was born in the small village of Tregony in Cornwall, the son of Edward and Dorothy Allen, who were members of the Methodist Society.
When John was still an infant the family moved to Plymouth to follow business interests. As a young man, John opened a malting business alongside his father, before taking over the more substantial Norley Brewery in Plymouth. Under the name “Pope and Allen, Maltsters of Plymouth”, they carried on a large brewing business for many years. Amongst his other business connections, John Allen managed the Delabole Slate Quarries, acting as Chairman of Directors.
John Allen married Elizabeth Carter in 1825 at Charles Church in Plymouth. They had two sons, John and Edward and three daughters, Amelia, Elizabeth and Julia.
In 1849, as a speculative venture, John Allen purchased Stowford Paper Mills at Ivybridge.
“ Mr Allen immediately showed his business capacity by increasing the manufacture of paper from four tons per week to thirty tons and as years passed the works were added to, until they grew into the present extensive establishment, embracing the costliest of machinery, and as complete a manufactory of the kind can be found in England. The little town of Ivybridge owes the main part of its well-being to the prosperity of these works, the greater portion of the labour of the district being absorbed by the firm.”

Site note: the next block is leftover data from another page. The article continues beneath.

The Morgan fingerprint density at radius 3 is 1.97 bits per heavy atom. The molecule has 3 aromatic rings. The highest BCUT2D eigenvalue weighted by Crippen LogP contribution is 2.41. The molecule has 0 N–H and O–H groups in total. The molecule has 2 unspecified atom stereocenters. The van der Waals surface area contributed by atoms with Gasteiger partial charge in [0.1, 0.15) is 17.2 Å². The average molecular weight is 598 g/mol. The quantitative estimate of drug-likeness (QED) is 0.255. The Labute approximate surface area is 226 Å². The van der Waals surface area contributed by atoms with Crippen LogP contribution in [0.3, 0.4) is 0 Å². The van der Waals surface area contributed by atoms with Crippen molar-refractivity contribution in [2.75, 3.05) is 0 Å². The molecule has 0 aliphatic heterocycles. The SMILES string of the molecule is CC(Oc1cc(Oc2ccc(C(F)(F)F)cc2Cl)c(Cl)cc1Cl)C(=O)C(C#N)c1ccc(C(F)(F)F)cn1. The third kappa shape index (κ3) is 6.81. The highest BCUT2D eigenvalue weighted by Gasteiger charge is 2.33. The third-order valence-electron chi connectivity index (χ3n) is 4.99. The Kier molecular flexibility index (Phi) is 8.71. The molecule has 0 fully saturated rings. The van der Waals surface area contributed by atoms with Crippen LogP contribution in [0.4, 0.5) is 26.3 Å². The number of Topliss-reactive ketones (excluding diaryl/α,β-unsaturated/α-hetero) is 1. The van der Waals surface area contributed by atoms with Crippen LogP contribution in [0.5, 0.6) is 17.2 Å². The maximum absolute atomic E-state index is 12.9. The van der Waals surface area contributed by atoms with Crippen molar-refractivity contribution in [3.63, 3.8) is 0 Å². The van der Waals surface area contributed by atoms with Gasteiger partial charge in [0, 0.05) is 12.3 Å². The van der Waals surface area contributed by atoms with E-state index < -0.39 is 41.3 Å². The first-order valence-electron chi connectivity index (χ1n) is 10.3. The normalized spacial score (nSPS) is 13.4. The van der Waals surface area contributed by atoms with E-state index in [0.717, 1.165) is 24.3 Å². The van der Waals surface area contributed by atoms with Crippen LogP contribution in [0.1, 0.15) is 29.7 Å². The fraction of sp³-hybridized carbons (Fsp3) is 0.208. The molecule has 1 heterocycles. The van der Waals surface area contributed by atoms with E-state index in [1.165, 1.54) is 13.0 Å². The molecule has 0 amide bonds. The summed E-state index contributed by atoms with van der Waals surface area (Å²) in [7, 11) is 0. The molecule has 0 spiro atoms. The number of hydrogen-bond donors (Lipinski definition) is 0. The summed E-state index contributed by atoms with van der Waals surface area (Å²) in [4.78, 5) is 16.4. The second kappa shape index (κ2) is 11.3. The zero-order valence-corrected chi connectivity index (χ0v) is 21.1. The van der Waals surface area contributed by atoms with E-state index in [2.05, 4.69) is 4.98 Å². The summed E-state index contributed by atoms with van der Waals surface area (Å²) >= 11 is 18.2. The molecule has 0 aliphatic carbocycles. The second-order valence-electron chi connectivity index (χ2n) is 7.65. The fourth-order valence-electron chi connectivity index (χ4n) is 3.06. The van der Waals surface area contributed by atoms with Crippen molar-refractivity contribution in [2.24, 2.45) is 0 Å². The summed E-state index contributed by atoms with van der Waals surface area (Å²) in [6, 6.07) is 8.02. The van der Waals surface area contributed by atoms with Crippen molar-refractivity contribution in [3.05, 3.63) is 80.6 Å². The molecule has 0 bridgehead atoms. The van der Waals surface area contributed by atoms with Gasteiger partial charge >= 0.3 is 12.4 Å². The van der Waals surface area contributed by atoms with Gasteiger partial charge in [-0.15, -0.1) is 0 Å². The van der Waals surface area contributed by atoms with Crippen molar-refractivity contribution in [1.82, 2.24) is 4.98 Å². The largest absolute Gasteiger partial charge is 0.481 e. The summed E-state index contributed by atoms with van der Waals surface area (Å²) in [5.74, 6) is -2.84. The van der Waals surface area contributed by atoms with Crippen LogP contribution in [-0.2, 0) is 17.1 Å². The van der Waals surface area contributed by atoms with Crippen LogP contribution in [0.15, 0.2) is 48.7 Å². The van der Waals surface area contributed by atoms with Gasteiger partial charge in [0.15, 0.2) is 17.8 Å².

Allen rebuilt the main 80 foot, 5-storey mill building with its infamous rag loft. The exterior carries the inscription “Stowford Paper Mills A.D. 1862”. He purchased two new paper machines, including one which received a gold medal at the Great Exhibition at Hyde Park in London in 1862. It had been made by the renowned firm of G and W Bertram & Co, located at Sciennes, Edinburgh. Additionally, Allen purchased new rag boilers, breakers and beaters, all necessary in the manufacturing of high-quality paper. Without his investment, it is doubtful whether the mill would have survived. This was truly the golden age of prosperity for the mill, the people employed there and the village of Ivybridge generally.